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November Puerh Specials
2005 Raw/Ripe Zhongcha Tiepai, 357g cake
Perfectly stored creation, blending the complexities of wood, camphor, sweetness, and astringency. Deeply satisfying. Kunming humid stored. Regularly $50, special $38
2014 Jingmai Dragon Pearl, 8g raw
This aluminum-wrapped dragon pearl has benefited from three years of moderate stress and humidity here in its controlled Los Angeles conditions. This is the first in the dragon pearl selection that has developed the famed Dr Pepper taste. Regularly $3, special $2.50. More than 12 infusions.
Six Great Tea Mountain Lunar Series, 357g cake raw
The puerh from this company tends to be tippy and on the aggressive side. It does not possess the pugnacity that elicits existentialism upon the first pot, which is a good thing. Still, in-your-face florality and astringency express in that spring tea fashion that varies depending upon age and storage. One oz ’12 Dragon and ’09 Rat samples available, $8.
2012 Zhongcha 7581, 250g brick ripe
This is the most classic ripe puerh there is. Period. Clean storage and taste. Sweet, roasty, rich, a touch of breadiness and dried cherries. For those who remember Postum fondly. $25.
2010 Mao, Cultural Revolution Series, 250g brick ripe
This production is made from excellent raw material. It is sweet and thick and leaves the mouth zinging. As with all ripes very easy brewing. Regularly $25, now $15.
About Ripe and Raw Puerh
Puerh is a universe unto itself. Ripe puerh is a dark tea that has been transformed through the microbial breakdown that occurs through composting. This process is a highly guarded secret among producers and varies from factory to factory and tea master to tea master. Ripe puerh is more useful clinically for matters related to fat metabolism and gall bladder function. It’s a great digestive aid. Young, under three years, and poorly produced ripes are usually described as being “fishy.”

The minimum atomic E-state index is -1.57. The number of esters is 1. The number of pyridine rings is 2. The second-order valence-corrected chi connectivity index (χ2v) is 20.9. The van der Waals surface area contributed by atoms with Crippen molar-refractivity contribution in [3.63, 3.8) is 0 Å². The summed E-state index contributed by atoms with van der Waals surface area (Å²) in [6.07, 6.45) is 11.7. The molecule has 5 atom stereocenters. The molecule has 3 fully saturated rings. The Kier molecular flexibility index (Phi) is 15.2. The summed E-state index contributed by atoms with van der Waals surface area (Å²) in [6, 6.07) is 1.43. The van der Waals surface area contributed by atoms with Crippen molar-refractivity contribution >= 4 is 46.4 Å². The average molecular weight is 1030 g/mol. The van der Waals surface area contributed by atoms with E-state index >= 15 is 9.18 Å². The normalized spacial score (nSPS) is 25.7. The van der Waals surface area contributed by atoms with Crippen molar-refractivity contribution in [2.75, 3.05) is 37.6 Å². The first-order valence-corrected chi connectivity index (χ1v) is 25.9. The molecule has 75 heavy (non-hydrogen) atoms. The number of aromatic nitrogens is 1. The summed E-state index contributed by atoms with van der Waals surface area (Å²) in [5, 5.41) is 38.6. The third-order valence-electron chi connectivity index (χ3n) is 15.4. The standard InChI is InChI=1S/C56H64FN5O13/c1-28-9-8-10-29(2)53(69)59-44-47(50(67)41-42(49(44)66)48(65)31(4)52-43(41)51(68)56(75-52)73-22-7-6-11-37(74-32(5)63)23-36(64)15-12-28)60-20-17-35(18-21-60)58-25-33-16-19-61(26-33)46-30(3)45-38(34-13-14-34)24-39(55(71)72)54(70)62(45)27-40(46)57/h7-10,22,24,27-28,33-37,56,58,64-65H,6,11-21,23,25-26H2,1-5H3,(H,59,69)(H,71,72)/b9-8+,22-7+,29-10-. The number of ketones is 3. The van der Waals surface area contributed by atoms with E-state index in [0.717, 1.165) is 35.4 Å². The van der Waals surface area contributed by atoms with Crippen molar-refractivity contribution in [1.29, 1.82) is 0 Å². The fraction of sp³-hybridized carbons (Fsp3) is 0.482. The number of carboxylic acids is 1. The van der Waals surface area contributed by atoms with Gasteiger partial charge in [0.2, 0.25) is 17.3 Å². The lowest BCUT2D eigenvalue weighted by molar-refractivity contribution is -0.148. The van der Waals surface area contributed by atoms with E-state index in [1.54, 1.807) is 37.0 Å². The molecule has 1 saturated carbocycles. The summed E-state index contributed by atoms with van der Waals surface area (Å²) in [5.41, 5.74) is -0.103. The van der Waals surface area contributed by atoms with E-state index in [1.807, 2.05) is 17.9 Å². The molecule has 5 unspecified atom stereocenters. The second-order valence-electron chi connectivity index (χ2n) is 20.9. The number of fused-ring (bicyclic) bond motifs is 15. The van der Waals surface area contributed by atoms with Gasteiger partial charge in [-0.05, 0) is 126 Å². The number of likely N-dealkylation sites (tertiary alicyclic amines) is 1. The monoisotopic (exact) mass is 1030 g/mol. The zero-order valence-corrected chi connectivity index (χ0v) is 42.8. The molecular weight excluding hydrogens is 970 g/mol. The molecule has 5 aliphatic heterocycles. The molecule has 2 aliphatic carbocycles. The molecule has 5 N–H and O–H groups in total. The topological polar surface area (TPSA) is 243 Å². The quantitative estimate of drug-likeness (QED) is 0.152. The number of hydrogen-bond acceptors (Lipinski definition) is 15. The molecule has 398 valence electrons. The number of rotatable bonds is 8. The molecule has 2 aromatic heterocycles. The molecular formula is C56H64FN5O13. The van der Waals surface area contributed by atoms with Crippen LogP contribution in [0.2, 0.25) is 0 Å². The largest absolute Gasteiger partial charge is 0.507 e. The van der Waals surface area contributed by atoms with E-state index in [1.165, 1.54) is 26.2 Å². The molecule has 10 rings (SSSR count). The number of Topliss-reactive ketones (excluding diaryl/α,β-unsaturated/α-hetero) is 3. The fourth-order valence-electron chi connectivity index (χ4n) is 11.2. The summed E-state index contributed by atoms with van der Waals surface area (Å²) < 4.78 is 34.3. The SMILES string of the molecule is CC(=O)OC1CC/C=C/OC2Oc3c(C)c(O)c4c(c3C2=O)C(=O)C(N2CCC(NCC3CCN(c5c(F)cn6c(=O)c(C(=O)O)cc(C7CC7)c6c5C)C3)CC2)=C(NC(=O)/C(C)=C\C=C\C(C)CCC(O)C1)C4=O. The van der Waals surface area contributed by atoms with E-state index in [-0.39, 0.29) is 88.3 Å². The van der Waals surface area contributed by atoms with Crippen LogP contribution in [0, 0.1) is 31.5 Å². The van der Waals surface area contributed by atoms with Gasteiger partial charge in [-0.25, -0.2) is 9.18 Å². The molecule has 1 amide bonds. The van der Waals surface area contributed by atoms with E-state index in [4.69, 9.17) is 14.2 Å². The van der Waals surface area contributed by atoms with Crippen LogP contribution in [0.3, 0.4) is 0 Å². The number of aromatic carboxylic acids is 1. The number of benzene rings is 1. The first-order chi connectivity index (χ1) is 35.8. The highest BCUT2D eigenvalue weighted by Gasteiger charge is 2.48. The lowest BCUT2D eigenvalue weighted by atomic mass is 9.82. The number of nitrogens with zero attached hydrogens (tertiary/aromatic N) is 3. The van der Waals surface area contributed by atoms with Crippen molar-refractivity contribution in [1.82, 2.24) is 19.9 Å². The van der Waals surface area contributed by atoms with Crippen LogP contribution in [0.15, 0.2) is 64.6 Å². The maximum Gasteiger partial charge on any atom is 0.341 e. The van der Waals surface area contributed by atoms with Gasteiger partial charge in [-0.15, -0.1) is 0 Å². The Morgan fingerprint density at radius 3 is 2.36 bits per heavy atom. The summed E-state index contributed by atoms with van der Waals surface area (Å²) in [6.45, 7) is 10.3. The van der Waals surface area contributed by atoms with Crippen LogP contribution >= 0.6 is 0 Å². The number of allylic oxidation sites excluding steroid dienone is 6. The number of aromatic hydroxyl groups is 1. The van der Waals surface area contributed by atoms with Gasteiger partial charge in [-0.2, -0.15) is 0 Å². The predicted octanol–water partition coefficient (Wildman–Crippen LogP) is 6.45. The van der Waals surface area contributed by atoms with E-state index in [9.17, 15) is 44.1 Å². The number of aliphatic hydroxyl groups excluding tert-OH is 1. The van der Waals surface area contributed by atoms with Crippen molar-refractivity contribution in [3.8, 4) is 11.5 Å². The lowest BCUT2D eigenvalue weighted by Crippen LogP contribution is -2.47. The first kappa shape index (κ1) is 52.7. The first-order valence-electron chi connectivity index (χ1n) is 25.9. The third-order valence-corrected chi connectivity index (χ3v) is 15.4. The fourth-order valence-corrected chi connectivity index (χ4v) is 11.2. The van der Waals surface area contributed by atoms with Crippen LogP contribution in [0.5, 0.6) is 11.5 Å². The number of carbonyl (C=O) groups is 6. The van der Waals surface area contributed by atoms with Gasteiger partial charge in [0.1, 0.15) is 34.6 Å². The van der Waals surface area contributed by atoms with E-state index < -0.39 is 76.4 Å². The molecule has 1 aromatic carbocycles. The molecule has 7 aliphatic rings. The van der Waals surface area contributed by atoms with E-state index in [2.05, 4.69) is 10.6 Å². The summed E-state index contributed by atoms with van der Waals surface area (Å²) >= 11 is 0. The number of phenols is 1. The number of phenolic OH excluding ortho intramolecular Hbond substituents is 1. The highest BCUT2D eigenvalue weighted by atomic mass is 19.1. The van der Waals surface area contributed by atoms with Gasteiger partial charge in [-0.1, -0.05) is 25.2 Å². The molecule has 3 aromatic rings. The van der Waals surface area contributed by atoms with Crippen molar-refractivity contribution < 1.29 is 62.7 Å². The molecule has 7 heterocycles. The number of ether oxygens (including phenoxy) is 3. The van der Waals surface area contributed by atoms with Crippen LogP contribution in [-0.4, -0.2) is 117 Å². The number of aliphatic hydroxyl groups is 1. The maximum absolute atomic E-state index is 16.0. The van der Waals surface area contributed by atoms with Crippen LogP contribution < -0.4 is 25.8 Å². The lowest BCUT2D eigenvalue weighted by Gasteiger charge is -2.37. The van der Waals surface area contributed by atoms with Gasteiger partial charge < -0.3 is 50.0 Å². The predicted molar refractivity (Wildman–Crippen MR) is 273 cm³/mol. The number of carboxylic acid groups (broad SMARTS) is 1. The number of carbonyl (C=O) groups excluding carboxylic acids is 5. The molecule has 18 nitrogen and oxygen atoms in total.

Raw puerh has earned the moniker “the champagne of tea,” though I’m sure oolong lovers might protest. The analogy is a shade too specific because puerh is characterized by its various regions, not just one. Those familiar with French wine terriors will quickly recognize the concept. Raw puerh is evaluated on a matrix consisting of age of production, fame of production, age of tea trees, and storage conditions. Productions before ’09 tended to be blended secret recipes. Thereafter, boutique productions featuring specific terrior ancient arbor have proliferated alongside recipes. Some young raws are undrinkable, and even ten years in can be gut-busters.
Like cigars and wine, storage conditions for puerh is a big deal. Kunming-stored tea is on the dryer, less mature side usually. Kunming wet-store might be the equivalent of Hong Kong/Guan Dong storage. The humidity is much more evident in the taste. Sometimes this comes through as a taste of stone and minerals. LA stored productions have been stressed under conditions ranging from 30c and 80% humidity to 13c and 35% humidity. The norm is between 17c-23c with 70% humidity, decidedly warmer and wetter than Kunming.
Brewing the two differs. Ripe puerh can be brewed in the typical fashion with infusion times of greater than two minutes. One recommendation is to place 10g of ripe puerh in a 16-20oz thermos and to drink throughout the day, adding some water about 1/2 way. Not all ripes hold up to this method. Raws must be brewed with considerably more attention, with infusion times starting at about 10s and adjusted according to age, density, and release of the production. Water temps for ripes don’t matter much. Some young recipe raws will taste better and brew thicker at a lower temp, with slightly longer infusion times.